Friday, December 30, 2022

Another weird MOS Pong console: 1976 Allied Leisure Name of the Game II

If you've ever wanted to play Pong on a miniature Babylonian ziggurat, have I got the machine for you.
However, what particularly interested me about this Pong machine is not just the fact it's another MOS 7600-series console (from the makers of the MOS 6502 CPU), but also that this unit has the oldest 7600 I've seen so far and worth comparing to other consoles we looked at previously — even those using chips that are labeled the same. I'm not just talking about the wacky styling and the golden labels, either.

Sunday, December 25, 2022

Merry Old VCR Christmas with Dick Smith and his VZ200

Signs you've continued to marry well: this year for Christmas, your wife finds you a Dick Smith VZ200 Personal Colour Computer Technical Reference Manual.
Like the Dick Smith Type-right, the 1983 VZ200 is another Laser rebadge, this time of the Z80 and 6847 VDG-based VTech VZ200. This computer was widely distributed, available in at least the United States and Canada (in two versions), the UK, Hungary, Finland, and offered by Dick Smith in Australia and New Zealand. Dick Smith offered the VZ200 with 8K of RAM (2K video, 6K for BASIC) and an optional 16K expansion cartridge, cassette deck, printer and various software programs. While it sold poorly in its other markets largely due to competition from the dominant Commodore 64 and ZX Spectrum, it did well enough in Australia to justify rebadging the followup VTech Laser 310 as the upwardly compatible Dick Smith VZ300 in 1985.

Video Technology designed the VZ200 as their own version of the Tandy TRS-80 Model I, which Dick Smith sold as the System-80 via the EACA Video Genie. While the Video Genie was a more or less straightforward clone of the TRS-80 Model I, the VZ200 uses the basic architecture but with a different memory map, BASIC and video chip (same as the Tandy Color Computer and others). The Z80 runs at 3.58MHz (versus the Model I's 1.774MHz) and some of the BASIC differences were caused by VTech intentionally crippling the BASIC which some extended BASICs partially reversed. VTech also produced a Laser 100 and 110, differing from the 200 primarily in built-in RAM, but Dick Smith never sold those.

The Technical Reference Manual isn't as sophisticated or (at 21 pages) anywhere near as comprehensive as, say, the Commodore 64 Programmer's Reference Guide, but it gives you a simple memory map plus some documentation of the ROM routines, sound and available video modes. It complements the BASIC Reference Manual which the computer came with. The original price tag on the back says it was sold for A$9.50.
Even more usefully, however, it also comes with schematics. While the VZ200 is relatively simple hardware with off-the-shelf components, these systems don't come up very often and it would be great to know how to repair it if a partially working unit ends up surfacing. All three system boards are provided.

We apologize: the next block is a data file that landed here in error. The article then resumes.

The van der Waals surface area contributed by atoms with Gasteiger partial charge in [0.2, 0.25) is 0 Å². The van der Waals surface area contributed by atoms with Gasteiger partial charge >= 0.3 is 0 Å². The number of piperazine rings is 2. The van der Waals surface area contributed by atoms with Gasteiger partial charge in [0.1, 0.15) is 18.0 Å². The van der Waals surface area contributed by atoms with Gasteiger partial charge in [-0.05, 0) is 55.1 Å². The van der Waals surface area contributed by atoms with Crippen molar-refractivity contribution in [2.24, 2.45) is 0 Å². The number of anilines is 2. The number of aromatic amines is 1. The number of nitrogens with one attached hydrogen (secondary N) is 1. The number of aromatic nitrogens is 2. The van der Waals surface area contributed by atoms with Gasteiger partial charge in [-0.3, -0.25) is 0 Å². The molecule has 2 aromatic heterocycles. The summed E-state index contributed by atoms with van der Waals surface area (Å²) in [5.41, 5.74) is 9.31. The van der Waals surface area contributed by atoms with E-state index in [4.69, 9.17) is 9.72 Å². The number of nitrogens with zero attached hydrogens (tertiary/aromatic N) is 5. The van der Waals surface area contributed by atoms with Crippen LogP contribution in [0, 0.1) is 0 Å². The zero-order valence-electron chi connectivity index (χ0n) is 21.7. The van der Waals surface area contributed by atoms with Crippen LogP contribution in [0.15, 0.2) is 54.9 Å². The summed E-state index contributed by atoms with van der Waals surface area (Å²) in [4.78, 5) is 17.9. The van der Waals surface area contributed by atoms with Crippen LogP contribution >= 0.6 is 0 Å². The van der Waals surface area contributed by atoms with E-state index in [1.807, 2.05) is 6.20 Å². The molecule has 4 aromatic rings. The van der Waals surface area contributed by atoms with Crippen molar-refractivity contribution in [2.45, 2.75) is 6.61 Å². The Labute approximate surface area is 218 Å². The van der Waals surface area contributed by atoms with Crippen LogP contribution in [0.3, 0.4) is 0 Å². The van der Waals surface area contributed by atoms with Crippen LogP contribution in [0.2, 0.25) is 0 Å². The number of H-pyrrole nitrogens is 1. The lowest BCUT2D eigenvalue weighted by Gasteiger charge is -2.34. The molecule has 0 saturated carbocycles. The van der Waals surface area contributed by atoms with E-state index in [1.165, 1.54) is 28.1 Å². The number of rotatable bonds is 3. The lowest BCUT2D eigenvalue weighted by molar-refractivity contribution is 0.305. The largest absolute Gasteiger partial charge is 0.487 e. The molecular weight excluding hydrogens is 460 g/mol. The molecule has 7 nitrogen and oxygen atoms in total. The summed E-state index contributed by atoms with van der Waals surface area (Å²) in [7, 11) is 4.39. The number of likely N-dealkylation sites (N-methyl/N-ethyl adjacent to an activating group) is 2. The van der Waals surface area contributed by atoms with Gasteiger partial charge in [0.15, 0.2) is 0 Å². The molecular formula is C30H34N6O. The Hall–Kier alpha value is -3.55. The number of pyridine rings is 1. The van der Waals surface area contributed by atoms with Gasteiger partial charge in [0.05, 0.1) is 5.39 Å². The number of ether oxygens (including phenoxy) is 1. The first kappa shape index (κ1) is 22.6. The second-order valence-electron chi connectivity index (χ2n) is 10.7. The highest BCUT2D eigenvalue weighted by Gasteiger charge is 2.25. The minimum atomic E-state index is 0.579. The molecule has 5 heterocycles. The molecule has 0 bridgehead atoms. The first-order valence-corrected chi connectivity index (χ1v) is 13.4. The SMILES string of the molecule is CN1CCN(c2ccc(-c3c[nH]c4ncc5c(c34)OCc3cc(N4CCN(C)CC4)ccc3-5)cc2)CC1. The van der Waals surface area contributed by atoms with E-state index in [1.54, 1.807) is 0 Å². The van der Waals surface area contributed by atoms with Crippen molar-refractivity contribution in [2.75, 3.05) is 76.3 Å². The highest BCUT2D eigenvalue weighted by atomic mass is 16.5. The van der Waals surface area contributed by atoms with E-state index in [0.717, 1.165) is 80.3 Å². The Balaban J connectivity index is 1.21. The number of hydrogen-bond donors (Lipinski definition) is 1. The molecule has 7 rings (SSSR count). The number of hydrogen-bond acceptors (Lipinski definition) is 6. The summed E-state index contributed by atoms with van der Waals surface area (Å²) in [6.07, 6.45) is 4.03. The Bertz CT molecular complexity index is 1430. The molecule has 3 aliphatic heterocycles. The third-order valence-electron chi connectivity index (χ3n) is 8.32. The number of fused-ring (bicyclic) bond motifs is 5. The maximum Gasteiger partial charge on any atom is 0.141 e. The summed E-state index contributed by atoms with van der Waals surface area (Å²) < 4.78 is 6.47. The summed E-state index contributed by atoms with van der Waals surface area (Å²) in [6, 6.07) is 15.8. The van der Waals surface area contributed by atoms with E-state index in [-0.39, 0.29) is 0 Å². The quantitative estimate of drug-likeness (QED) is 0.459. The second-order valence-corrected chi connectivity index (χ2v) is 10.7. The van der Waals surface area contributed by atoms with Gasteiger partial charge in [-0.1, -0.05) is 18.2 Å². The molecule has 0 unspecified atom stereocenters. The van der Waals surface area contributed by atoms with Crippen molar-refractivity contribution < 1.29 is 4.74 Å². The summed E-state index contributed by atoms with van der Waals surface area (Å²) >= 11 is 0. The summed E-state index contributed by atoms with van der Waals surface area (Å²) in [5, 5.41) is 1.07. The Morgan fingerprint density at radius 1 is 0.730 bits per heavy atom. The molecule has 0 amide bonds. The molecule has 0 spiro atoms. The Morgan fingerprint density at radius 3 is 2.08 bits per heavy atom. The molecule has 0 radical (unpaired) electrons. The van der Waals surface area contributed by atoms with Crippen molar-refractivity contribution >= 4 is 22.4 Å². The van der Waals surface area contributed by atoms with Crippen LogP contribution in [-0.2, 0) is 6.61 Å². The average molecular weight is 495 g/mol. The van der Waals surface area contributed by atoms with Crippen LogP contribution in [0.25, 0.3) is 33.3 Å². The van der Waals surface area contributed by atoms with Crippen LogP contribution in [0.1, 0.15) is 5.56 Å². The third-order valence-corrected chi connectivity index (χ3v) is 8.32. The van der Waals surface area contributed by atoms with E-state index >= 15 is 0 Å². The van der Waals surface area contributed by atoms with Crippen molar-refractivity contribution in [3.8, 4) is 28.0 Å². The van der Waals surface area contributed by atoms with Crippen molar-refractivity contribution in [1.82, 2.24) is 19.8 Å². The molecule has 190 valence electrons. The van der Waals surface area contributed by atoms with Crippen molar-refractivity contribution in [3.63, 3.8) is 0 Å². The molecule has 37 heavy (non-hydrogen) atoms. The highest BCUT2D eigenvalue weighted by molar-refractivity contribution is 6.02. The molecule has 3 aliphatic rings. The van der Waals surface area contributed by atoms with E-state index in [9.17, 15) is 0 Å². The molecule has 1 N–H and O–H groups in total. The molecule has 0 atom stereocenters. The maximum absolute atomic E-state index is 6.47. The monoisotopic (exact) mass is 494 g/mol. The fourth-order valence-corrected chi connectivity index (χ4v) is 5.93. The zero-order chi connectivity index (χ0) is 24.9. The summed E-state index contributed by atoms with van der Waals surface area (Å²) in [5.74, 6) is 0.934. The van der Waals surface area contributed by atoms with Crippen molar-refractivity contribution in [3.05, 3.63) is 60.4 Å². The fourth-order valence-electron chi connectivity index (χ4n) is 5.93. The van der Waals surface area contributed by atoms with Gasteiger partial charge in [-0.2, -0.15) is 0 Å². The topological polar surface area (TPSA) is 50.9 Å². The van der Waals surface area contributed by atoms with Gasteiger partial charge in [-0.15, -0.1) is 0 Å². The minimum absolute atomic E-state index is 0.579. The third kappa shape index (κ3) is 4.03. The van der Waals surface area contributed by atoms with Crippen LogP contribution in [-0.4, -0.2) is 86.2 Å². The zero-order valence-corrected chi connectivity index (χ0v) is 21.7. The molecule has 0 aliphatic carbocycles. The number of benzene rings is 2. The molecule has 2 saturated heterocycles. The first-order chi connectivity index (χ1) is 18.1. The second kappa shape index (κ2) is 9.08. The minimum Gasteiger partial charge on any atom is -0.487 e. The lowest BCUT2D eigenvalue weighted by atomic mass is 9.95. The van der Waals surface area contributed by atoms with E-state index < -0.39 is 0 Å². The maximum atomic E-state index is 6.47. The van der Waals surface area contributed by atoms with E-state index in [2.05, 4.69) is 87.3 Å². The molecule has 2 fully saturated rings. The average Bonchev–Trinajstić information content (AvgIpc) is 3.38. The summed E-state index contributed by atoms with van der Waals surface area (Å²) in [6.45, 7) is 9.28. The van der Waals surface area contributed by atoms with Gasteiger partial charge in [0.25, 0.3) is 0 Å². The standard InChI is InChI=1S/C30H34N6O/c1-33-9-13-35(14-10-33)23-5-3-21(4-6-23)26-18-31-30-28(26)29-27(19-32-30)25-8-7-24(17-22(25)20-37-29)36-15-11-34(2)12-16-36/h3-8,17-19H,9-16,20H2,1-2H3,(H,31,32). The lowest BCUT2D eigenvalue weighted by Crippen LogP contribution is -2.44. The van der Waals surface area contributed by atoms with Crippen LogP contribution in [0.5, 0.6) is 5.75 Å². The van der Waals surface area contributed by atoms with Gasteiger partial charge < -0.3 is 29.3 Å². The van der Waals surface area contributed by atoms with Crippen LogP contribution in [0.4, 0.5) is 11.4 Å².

I have to say she outdid herself this year. More when we actually land one of these things. Merry Christmas and happy holidays.

Saturday, December 17, 2022

A minor memorial for Leo Laporte's terrestrial AM radio show

Yes, Leo Laporte will still be broadcasting, just not on terrestrial AM radio. But this is the last weekend of the Tech Guy Show on AM radio (the next couple weekends are reruns), something of an institution here in greater Los Angeles where he's been a Saturday morning fixture since 2004 on KFI, the 50,000-watt talk radio blowtorch of southern California (syndicated on Premiere Radio Networks from the iHeartMedia evil empire). After 1,954 episodes, the toll-free call-in number 1-88-88-ASK-LEO will be retired and it'll be back to podcasts.

Friday, December 16, 2022

The strange case of BeOS, SRS and the silent Power Mac 6500

Tonight's story time: the Power Macintosh that wouldn't make any sound in BeOS R5, how I figured out the problem, and how I hacked the sound driver to fix it. (Download link at the end.)

My favourite beige Power Mac is the Power Macintosh 7300 and its relatives. They're compact, capable, upgradable and easy to work on. For as much as people raved about the pull-down side door of the Yosemite G3 and the Power Mac G4, they owe their design to their fold-out Outrigger Power Mac ancestors which did it all and did it horizontally — and in some ways did it better.

However, when it came time to setting up a second PowerPC BeOS system to go with my 133MHz BeBox (the two run the same applications), although the Outriggers are well supported in BeOS 5 I decided to get a tower Mac for space reasons. Since NuBus, G3 and New World Macs were out (not compatible with BeOS) there's only a few choices, namely the 8500, 8600, 9500, 9600 and the 6400 and 6500. I despise the 8500 case (I only tolerate my clock-chipped Quadra 800 in the same style because it runs A/UX so well), the 8600 is bulky, and while all beige Power Macs have succumbed to the general price inflation that has afflicted every corner of vintage computing, the 9500 and 9600 6-slot Power Macs have really taken it on the chin (and the 9600 is bulky too).

That left the Insta-Towers, or what I like to call the Stormtrooper Macs:

Friday, December 2, 2022

Magic Cap, from the Magic Link to the DataRover and the stuff in-between

Hello, visitor to my house. Let me show you around my workspace.
On my desk is a phone, a Rolodex, a name card (my desk needs to know), a note pad, and a datebook, with a couple things like stationery and a calculator in the drawers. In the office there's also a clock, an inbox and outbox, and a filecabinet. The web browser hangs on the wall. Doesn't yours?